By Liesa Malik
How many books will you read this year?
As authors, we have a certain obligation to become "super readers," which are readers, according to Alice Kober of the Arapahoe Library District, who read at least eleven books a year. If this sounds like your kind of goal, then you are doing well. But Alice may have you beat. She tries to read approximately 100 books each year.
This wonderful former host and judge committee of one for the annual Rick Hansen Simile contest at the Colorado Gold Conference has a substantial commitment to reading, writing, and all things books. A member of RMFW since 1993, Alice has made the world of books her domain.
"It's so hard for me to hang out with people who don't read," said Alice recently. "Reading is a passion of mine." This is a good thing, as Alice's role with the library is that of Adult Fiction Collection Librarian. That means she buys the print, audio, e-books, down-loadable materials and anything related to adult fiction for all of the Arapahoe Library District. "I'm an on-line shopper," said Alice with her typical ring of humility.
Besides her personal commitment to a high level of reads for each year, Alice also posts several reviews on Goodreads. She said she used to review on Amazon as well, but doesn't go there any more.
"I just hate Amazon reviews because they have paid reviewers. People are all saying it's just crooked. There were authors out there deliberately panning other people's books. I have found a lot more authenticity on Goodreads," she said.
Besides her job as personal shopper for the patrons of Arapahoe County, Alice spends a good deal of her time looking for the next great book. She refers to many sources for top-selling titles that may be of interest to patrons.
"For less commercial books, I look at Indie-Next—The Independent Booksellers' Association. And I also read Romantic Times, Locus (for science-fiction), Mystery Scene, Oprah's list, Entertainment Weekly, People Magazine, New York Times Review of Books. So I'm looking at everything from literary fiction to action/adventure."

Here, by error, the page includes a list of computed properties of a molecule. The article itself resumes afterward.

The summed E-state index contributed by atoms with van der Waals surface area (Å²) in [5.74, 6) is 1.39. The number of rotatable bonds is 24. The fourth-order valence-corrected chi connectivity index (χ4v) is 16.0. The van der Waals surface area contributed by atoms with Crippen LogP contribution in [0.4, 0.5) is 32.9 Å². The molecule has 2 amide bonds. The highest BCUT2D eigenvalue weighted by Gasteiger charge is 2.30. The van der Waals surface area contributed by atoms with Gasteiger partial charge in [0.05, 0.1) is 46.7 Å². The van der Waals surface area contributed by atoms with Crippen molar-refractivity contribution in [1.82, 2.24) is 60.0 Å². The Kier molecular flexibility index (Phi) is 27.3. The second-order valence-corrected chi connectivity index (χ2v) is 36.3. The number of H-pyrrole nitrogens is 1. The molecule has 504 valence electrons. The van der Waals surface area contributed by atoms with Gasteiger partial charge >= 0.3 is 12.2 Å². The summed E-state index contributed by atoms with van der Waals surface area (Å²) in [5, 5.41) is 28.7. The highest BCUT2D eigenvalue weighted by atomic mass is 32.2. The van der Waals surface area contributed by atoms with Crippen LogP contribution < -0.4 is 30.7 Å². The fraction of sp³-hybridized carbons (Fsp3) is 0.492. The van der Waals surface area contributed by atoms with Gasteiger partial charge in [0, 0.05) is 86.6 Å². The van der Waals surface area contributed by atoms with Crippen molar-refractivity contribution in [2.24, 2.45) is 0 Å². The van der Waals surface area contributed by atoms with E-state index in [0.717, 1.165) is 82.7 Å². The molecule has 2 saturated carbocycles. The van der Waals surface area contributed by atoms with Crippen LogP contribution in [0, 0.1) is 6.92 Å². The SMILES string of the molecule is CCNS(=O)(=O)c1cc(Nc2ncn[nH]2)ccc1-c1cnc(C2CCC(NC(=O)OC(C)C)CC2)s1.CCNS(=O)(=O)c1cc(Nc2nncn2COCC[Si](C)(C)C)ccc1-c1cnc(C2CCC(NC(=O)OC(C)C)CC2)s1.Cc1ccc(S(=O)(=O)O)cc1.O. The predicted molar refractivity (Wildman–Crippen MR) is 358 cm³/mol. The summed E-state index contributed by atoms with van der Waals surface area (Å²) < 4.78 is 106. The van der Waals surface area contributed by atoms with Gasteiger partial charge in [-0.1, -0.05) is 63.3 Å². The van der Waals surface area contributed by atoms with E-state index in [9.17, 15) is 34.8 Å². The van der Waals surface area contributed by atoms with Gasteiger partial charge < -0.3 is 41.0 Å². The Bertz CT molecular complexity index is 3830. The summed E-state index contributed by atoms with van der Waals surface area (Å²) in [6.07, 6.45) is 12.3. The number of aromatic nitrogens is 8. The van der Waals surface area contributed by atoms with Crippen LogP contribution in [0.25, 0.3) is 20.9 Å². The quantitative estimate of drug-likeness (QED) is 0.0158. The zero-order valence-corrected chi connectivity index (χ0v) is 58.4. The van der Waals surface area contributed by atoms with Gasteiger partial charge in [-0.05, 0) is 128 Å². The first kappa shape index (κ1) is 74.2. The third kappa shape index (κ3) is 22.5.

"I look at my job as buying chocolate, in that reading is entertainment. There's dark chocolate and there's milk chocolate and there's nuts'n'chews. There's even orange centers.
"I really dislike it when some people will criticize inspirational fiction or romance or whatever. I feel that I represent the taxpayers of the Arapahoe tax district. Some people want erotica, some people want what we call 'clean reads,' and I try to get something of everything."
Picking Books To Shelve
Another part of being the Adult Fiction Collections Librarian, is to develop sets of books patrons may want to read. One of the collections Alice works on is a local author set.
"We have a Colorado Author's collection at Arapahoe County and I've been posting that on the RMFW loop. Those books have a special sticker for Colorado Author, and they circulate well," said Alice. "Our patrons are very interested."
If you are a published author and member of the RMFW loop, please contact Alice with your title, ISBN number and publishing date, so she can review your book for possible future purchase.
Some other tips for getting your books in the libraries:
- Librarians prefer requests via email as opposed to phone calls.
- When you query, provide links to reviews, past publishing successes and awards, and anything that shows your author platform or publication history.
- Know and be able to articulate your reader appeal. For example, if your book is a futuristic romance then let your librarian know that it would appeal to readers of Jayne Castle.
- Americans are visual. Make sure your cover is professional looking.
- If you're an independently published author, be sure your work is thoroughly copy-edited before publication.
- Please don't ask for a book review.
- Remember, libraries are a great way for readers to discover new authors. Visit and get to know your librarians.
For Alice, the trends in reading constantly change, so purchasing for Arapahoe remains a challenging and fun position.
"I've read a lot of articles and I think people are reading shorter things. They talk about people's attention spans changing, but there's a Pew study on e-reading that says '3 in ten adults read an e-book last year. Half of them own an e-reader.' Reading is all over the place. I keep buying my books and hoping."
So, what's your next read? Tell us in the comments below. Alice and all of us at RMFW would be interested to know. Maybe you can get it at the library.